Abstract：A growing number of digital platforms operate in a dual mode: running marketplaces for third‐party products, while selling their own products on those marketplaces. We build a model to explore the implications of this controversial practice. We analyze the tradeoffs that arise from a regulatory ban on the dual mode, showing how such a ban can harm consumer surplus and welfare even when the platform would otherwise engage in product imitation and self‐preferencing. In the empirically most relevant scenarios, policies that prevent platform imitation and self‐preferencing generate better outcomes than an outright ban on the dual mode.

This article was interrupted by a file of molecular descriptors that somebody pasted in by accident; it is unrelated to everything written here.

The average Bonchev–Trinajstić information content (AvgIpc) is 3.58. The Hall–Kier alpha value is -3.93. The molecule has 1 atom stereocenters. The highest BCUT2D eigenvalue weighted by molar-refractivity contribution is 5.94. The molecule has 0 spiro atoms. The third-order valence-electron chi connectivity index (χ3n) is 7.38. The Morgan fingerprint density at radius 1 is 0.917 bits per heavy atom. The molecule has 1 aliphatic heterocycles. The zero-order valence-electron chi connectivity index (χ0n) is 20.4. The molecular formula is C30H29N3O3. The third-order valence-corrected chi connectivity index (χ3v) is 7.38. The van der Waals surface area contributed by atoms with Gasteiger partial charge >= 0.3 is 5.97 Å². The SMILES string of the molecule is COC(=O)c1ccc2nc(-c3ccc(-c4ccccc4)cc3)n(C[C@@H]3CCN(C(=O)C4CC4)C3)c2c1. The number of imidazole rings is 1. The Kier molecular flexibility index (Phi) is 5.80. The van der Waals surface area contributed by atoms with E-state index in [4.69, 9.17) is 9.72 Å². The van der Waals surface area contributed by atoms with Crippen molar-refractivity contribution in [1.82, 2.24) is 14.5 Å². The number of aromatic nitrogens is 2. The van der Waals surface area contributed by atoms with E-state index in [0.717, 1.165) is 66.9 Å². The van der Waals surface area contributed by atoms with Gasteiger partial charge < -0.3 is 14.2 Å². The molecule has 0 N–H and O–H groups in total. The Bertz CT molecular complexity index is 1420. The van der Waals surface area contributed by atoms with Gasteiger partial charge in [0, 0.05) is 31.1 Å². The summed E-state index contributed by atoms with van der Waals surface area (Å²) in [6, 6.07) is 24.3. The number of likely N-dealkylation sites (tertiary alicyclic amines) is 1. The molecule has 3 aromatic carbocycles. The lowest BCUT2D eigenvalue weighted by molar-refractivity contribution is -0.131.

Key Words:Consumers' surplus，Marketplaces，Digital technology